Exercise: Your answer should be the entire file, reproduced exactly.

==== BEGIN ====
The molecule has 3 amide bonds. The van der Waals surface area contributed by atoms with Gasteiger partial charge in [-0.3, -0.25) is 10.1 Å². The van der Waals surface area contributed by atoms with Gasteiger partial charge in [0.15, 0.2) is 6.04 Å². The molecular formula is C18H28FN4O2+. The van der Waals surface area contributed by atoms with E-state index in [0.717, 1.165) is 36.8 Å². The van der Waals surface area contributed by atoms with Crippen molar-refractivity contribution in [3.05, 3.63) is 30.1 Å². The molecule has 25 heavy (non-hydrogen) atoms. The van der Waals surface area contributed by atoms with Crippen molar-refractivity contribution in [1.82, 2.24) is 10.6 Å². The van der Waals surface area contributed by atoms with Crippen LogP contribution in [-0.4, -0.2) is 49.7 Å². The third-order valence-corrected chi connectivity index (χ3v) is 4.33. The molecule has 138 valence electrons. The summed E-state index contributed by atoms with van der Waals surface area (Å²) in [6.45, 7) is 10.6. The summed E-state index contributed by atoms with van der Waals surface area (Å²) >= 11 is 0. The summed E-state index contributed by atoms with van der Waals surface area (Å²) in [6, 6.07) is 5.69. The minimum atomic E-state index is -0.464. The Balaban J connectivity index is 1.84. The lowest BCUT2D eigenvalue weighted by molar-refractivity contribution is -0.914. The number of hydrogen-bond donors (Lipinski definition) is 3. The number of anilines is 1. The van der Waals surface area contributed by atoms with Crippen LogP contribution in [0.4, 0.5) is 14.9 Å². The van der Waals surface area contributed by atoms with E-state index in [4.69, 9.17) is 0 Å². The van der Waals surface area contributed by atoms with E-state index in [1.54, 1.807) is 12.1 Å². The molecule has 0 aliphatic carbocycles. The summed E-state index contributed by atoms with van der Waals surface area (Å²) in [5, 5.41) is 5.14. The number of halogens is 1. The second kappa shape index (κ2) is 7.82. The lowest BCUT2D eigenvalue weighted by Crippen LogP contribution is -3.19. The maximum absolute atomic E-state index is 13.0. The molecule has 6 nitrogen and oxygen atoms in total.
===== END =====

The molecule has 3 amide bonds. The van der Waals surface area contributed by atoms with Gasteiger partial charge in [-0.3, -0.25) is 10.1 Å². The van der Waals surface area contributed by atoms with Gasteiger partial charge in [0.15, 0.2) is 6.04 Å². The molecular formula is C18H28FN4O2+. The van der Waals surface area contributed by atoms with E-state index in [0.717, 1.165) is 36.8 Å². The van der Waals surface area contributed by atoms with Crippen molar-refractivity contribution in [3.05, 3.63) is 30.1 Å². The molecule has 25 heavy (non-hydrogen) atoms. The van der Waals surface area contributed by atoms with Crippen molar-refractivity contribution in [1.82, 2.24) is 10.6 Å². The van der Waals surface area contributed by atoms with Crippen LogP contribution in [-0.4, -0.2) is 49.7 Å². The third-order valence-corrected chi connectivity index (χ3v) is 4.33. The molecule has 138 valence electrons. The summed E-state index contributed by atoms with van der Waals surface area (Å²) in [6.45, 7) is 10.6. The summed E-state index contributed by atoms with van der Waals surface area (Å²) >= 11 is 0. The summed E-state index contributed by atoms with van der Waals surface area (Å²) in [6, 6.07) is 5.69. The minimum atomic E-state index is -0.464. The Balaban J connectivity index is 1.84. The lowest BCUT2D eigenvalue weighted by molar-refractivity contribution is -0.914. The number of hydrogen-bond donors (Lipinski definition) is 3. The number of anilines is 1. The van der Waals surface area contributed by atoms with Crippen LogP contribution in [0.4, 0.5) is 14.9 Å². The van der Waals surface area contributed by atoms with E-state index in [4.69, 9.17) is 0 Å². The van der Waals surface area contributed by atoms with E-state index in [1.54, 1.807) is 12.1 Å². The molecule has 0 aliphatic carbocycles. The summed E-state index contributed by atoms with van der Waals surface area (Å²) in [5, 5.41) is 5.14. The number of halogens is 1. The second kappa shape index (κ2) is 7.82. The lowest BCUT2D eigenvalue weighted by Crippen LogP contribution is -3.19. The maximum absolute atomic E-state index is 13.0. The molecule has 6 nitrogen and oxygen atoms in total.